Is there a more efficient machine in popular music than that of the Dylan Industry? It's sort of amazing how well oiled it is, in part because so much of it is out of the direct control of Bob Dylan and his associates. Obviously, Dylan Inc. stays on its toes: the man's official website is a model for..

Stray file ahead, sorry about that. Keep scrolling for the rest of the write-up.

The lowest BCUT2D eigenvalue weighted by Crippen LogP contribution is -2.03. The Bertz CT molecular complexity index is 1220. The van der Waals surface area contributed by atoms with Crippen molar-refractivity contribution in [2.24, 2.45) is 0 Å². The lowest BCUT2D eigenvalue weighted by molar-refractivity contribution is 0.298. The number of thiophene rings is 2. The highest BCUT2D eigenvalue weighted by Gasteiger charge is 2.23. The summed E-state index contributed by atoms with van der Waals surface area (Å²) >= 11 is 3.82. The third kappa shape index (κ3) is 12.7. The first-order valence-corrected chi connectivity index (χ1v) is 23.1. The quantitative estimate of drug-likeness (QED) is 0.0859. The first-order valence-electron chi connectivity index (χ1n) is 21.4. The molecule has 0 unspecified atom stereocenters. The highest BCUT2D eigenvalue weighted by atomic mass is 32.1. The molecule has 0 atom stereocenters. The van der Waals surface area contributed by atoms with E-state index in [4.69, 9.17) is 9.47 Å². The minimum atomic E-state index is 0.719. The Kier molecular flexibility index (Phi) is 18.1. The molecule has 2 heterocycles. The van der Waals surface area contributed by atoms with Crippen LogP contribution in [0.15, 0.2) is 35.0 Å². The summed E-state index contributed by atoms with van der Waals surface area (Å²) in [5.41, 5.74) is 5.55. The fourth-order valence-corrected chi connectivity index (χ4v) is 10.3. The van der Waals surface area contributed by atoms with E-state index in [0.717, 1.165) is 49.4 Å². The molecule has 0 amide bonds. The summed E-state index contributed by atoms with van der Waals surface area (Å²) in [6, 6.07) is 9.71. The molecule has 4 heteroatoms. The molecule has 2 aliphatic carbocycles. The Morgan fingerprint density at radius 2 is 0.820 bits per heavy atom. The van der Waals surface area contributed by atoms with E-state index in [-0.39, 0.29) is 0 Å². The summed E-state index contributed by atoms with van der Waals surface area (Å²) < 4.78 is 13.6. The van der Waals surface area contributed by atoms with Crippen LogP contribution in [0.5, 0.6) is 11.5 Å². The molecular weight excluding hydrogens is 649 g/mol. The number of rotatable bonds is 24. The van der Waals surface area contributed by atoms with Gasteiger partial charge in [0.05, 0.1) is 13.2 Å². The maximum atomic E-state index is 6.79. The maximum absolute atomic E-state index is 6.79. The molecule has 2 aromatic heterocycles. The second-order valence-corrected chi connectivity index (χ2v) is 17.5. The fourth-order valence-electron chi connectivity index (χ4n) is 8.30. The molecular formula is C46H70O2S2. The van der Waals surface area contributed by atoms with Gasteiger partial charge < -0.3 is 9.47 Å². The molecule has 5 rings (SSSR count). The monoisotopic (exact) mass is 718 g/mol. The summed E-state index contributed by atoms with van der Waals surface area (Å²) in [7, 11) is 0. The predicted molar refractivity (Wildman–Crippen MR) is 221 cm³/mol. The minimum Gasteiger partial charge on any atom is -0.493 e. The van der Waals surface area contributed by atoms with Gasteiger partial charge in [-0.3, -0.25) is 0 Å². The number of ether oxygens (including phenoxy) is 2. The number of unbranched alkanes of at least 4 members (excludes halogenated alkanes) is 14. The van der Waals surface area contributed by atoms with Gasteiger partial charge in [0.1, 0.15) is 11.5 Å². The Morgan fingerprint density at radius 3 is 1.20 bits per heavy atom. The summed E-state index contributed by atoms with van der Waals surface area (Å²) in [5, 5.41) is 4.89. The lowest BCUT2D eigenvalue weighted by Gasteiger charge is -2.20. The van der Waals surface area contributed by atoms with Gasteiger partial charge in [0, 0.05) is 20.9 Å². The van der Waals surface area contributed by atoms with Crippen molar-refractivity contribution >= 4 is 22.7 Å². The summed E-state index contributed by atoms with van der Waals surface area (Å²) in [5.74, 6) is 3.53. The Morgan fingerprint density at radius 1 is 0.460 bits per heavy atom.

Is there a more efficient machine in popular music than that of the Dylan Industry? It's sort of amazing how well oiled it is, in part because so much of it is out of the direct control of Bob Dylan and his associates. Obviously, Dylan Inc. stays on its toes: the man's official website is a model for fan-friendliness, from its extensive set-list archive to complete song lyrics. The man stays on the road consistently-barring future bookings, he'll play 92 shows this year-and we'll soon see the release of The Bootleg Series Vol. 8, two CDs of previously unheard outtakes from his last three studio albums-Time Out of Mind (1997), "Love and Theft" (2001), and Modern Times (2006), all of them major works. And he's hosted two seasons of his Theme Time Radio Hour for XM satellite radio, with 78 episodes so far of Dylan talking about, playing songs about, and quoting famous friends on, a single topic each week.But the margins teem, as always. In October 2007, a British label that specializes in collections of public-domain music, Chrome Dreams, issued a double-CD called The Best of Bob Dylan's Theme Time Radio Hour; this May a second volume was added. (These collections aren't Chrome Dreams' first to exploit Dylan's name and image: a few years ago they released a single disc titled Songs That Dylan Loved, a companion to another collection, Songs That Elvis Loved. The examples go on.) In the middle of these releases, this past February, Ace Records, one of the earliest and best of rock's reissue specialists, issued Theme Time Radio Hour With Your Host Bob Dylan, yet another double-CD, but an official one, compiled by Dylan insiders Eddie Gorodetsky, Roger Armstrong, and Dylan's manager, Jeff Rosen.It would be easy to write off the Chrome Dreams collections in favor of the "real" one, and indeed the Ace compilation is, by some distance, the best of the three. Since Ace's people, unlike Chrome Dreams', went for material still in copyright (and the royalties that go with it), the White Stripes' "Seven Nation Army" pops up early on disc one, while the Clash's "Tommy Gun" appears on the second. There are also recent cuts by Mary Gauthier, the Yayhoos, and Geraint Watkins, none of whom I've listened to before but am happy to encounter here, particularly Gauthier's wonderfully to-the-point "I Drink." (As in, "Fish swim, birds fly/Daddies yell, mamas cry/Old men sit and think/[pause] I drink.") And it's likely the '60s material that predominates involved paychecks as well.But the real reason the Ace is better isn't the relatively wider selection or better sound quality (the Chrome Dreams comps are full of spotty fidelity); it's the sequencing. Where Chrome Dreams' volumes march their selections out in episode order, Ace moves easily around, like great radio. There are surprises around every corner--odd, great juxtapositions galore. From the Donays' eager girl-group "Devil in His Heart" to George Jones and Melba Montgomery's "Let's Invite them Over" (about wife-swapping! In 1963!) to Sister Rosetta Tharpe's "Don't Take Everybody to Be Your Friend" (she was a sensation, and listening to her she still is) to Billie Holiday's "Good Morning Heartache" seems a bit willful on paper. In the air, it's inspired.But in truth, I'm nitpicking: all three collections are stuffed full of great music. Chrome Dreams' limitations of availability are turned into assets; their volumes are full of jazz, blues, country, folk, pre-rock R&B, and early rock and roll gems. Chances are you already know a fair share of them: who hasn't heard Duke Ellington's "Take the ‘A' Train" or Hank Williams' "I'm So Lonesome I Could Cry" (Vol. 1) or Buddy Holly's "Peggy Sue" or Johnny Cash's "Folsom Prison Blues" (Vol. 2)? But those obvious picks ground a lot of great lesser-known stuff: for starters, on Vol. 1, Slim Gaillard's "Matzoh Balls" and Jimmie Revard and His Oklahoma Playboys' "Lose Your Blues and Laugh at Life"; on Vol. 2, Babs Gonzales's "Professor Bop" and Amos Milburn's "Bad, Bad Whiskey." All of those songs are, among other things, funny-kind of like the guy who played them on XM in the first place.The shows themselves, of course, are fantastic. Dylan has incredibly dry comic timing, and his spoken rhythms are every bit as odd and indelible as his sung ones, and they're very similar. The songs are first rate, but it's the banter that hooked me definitively, as on the "Baseball" episode, when Dylan introduced a song from the original cast album of the Broadway hit Damn Yankees. "And I don't mean that group with Ted Nugent and those guys from Styx," he croaks, improbably. Even if you know the show has a long list of writers and researchers (they're credited at the end of every episode), who on earth would have guessed that Bob Dylan knew or cared enough to comment on that early-'90s hair-metal supergroup? As for that episode, it's somewhere on the Web, along with every other Theme Time Radio Hour so far: usually they're hosted together as individual downloads, and the place to find them tends to move around. Try to hear them-as I said, the margins teem, as always.